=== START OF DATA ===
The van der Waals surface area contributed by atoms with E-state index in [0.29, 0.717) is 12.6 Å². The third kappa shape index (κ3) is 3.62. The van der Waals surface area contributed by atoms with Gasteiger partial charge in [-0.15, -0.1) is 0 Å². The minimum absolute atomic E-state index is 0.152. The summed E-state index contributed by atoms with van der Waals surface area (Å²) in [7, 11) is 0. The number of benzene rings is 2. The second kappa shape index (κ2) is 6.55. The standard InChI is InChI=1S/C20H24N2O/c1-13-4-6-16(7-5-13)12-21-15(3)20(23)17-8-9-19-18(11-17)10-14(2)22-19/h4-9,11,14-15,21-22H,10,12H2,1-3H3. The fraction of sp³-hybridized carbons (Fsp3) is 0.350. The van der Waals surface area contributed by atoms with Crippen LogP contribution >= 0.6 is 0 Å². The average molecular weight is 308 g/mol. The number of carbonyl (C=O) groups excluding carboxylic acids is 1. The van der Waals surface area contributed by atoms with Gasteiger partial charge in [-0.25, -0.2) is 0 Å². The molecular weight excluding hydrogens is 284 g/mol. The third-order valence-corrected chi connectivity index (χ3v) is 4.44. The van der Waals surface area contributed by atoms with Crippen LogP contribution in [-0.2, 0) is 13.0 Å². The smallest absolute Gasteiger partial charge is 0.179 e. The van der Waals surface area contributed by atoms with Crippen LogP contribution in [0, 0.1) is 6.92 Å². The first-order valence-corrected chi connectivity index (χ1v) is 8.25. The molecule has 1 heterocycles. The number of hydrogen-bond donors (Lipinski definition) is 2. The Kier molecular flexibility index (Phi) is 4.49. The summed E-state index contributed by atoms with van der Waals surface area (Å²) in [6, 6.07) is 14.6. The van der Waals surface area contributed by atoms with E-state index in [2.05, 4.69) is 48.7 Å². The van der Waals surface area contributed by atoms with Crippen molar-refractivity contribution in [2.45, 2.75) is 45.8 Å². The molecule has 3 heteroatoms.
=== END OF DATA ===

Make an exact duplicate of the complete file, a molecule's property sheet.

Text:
The van der Waals surface area contributed by atoms with E-state index in [0.29, 0.717) is 12.6 Å². The third kappa shape index (κ3) is 3.62. The van der Waals surface area contributed by atoms with Gasteiger partial charge in [-0.15, -0.1) is 0 Å². The minimum absolute atomic E-state index is 0.152. The summed E-state index contributed by atoms with van der Waals surface area (Å²) in [7, 11) is 0. The number of benzene rings is 2. The second kappa shape index (κ2) is 6.55. The standard InChI is InChI=1S/C20H24N2O/c1-13-4-6-16(7-5-13)12-21-15(3)20(23)17-8-9-19-18(11-17)10-14(2)22-19/h4-9,11,14-15,21-22H,10,12H2,1-3H3. The fraction of sp³-hybridized carbons (Fsp3) is 0.350. The van der Waals surface area contributed by atoms with Crippen LogP contribution >= 0.6 is 0 Å². The average molecular weight is 308 g/mol. The number of carbonyl (C=O) groups excluding carboxylic acids is 1. The van der Waals surface area contributed by atoms with Gasteiger partial charge in [-0.25, -0.2) is 0 Å². The molecular weight excluding hydrogens is 284 g/mol. The third-order valence-corrected chi connectivity index (χ3v) is 4.44. The van der Waals surface area contributed by atoms with Crippen LogP contribution in [-0.2, 0) is 13.0 Å². The smallest absolute Gasteiger partial charge is 0.179 e. The van der Waals surface area contributed by atoms with Crippen LogP contribution in [0, 0.1) is 6.92 Å². The first-order valence-corrected chi connectivity index (χ1v) is 8.25. The molecule has 1 heterocycles. The number of hydrogen-bond donors (Lipinski definition) is 2. The Kier molecular flexibility index (Phi) is 4.49. The summed E-state index contributed by atoms with van der Waals surface area (Å²) in [6, 6.07) is 14.6. The van der Waals surface area contributed by atoms with E-state index in [2.05, 4.69) is 48.7 Å². The van der Waals surface area contributed by atoms with Crippen molar-refractivity contribution in [2.45, 2.75) is 45.8 Å². The molecule has 3 heteroatoms.